A third of women over 54 have borrowed 'just to make ends meet’ – more2life

A third (33%) of women over the age of 54 who have taken on debt in the last five years have done so to cover day-to-day expenses, according to new research from more2life.

Analysis from the equity release lender as well as economics consultancy, Cebr, revealed that this figure compared to just over a quarter (26%) of men.

more2life found that men (30%) were more likely to get into debt to finance a large purchase such as a vehicle when compared to women (23%), as well as use debt to repay other borrowing (24% vs. 22%). The findings showed that women (31%) were also more likely to make mortgage repayments than their male counterparts (26%).

The study, based on findings from 1,024 people in the UK over the age of 54, showed that the most common form of borrowing, for both men and women, was against a credit card – with one-fifth (21%) of respondents saying they had used this form of unsecured borrowing in the last five years.

However, more2life suggested that men were twice as likely to use a 0% credit card to help manage their finances, with 20% of men saying they had used this form of borrowing, compared to just 10% of women. Across both groups, a significant majority (72%) of over-54s also dip into their cash savings to cover necessary costs when their expenditure exceeds their income.

“While unsecured borrowing is how many people manage their day-to-day finances, it is particularly worrying to see that older women are borrowing to make ends meet,” said more2life CEO, Dave Harris. “This suggests that those in and approaching retirement are struggling financially which does not bode well for the future.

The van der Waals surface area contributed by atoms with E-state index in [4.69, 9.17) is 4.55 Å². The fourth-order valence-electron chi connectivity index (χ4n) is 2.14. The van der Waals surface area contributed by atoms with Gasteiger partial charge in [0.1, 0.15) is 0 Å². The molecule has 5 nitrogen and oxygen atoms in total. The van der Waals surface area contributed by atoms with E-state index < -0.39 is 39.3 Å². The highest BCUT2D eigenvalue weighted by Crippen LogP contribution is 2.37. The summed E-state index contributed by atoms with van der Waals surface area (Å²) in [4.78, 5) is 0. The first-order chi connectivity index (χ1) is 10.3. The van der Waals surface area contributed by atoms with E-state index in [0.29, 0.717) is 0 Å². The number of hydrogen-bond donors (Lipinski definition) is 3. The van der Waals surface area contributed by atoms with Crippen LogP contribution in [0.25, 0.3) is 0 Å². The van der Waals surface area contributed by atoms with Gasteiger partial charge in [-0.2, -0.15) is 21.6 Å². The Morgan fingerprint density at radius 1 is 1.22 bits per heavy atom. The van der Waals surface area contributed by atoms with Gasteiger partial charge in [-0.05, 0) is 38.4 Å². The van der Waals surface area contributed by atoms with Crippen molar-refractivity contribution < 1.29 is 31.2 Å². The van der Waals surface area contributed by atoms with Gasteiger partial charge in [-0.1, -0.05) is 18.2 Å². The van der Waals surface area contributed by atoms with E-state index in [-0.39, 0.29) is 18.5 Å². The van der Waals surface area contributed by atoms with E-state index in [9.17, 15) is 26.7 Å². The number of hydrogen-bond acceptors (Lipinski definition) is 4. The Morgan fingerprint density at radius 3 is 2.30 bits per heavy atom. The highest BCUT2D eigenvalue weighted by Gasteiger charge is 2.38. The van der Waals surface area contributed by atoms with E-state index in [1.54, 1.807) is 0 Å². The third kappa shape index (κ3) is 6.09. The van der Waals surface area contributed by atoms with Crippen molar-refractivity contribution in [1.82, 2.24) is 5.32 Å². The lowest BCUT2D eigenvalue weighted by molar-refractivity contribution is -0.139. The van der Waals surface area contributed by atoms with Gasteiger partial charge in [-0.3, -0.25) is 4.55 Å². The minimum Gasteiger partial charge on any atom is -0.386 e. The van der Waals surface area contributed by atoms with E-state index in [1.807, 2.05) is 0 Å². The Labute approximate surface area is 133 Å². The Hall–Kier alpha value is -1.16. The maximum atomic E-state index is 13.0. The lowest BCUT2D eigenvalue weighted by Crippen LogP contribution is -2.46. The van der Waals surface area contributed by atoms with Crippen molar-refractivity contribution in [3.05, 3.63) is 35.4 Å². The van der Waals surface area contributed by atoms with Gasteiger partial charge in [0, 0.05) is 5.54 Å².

“The COVID-19 crisis is sure to accelerate this issue as it takes a toll on people’s job security and retirement income. It is vital that the financial services industry engages with older generations, particularly women, to ensure that this demographic is properly supported in the months and years to come and that more retirees can live with financial stability.”

The research also found that 30% of women over 54 are expecting COVID-19 to cause an increase in the amount of debt they have over the next six months, with 13% believing the crisis would lead to a large increase in their debt levels.

This figure was more than double the number of men (6%) who believed COVID-19 would cause a large increase in their debt levels.

“Today’s findings highlight the lack of knowledge among older Britons on the range of financial options available to them which can further support them in later life, with many resorting to their cash savings or unsecured borrowing to make ends meet,” Harris added.

“The later life lending industry has an obligation to raise awareness of the full range of solutions available to support retirees who are facing financial hardship.”

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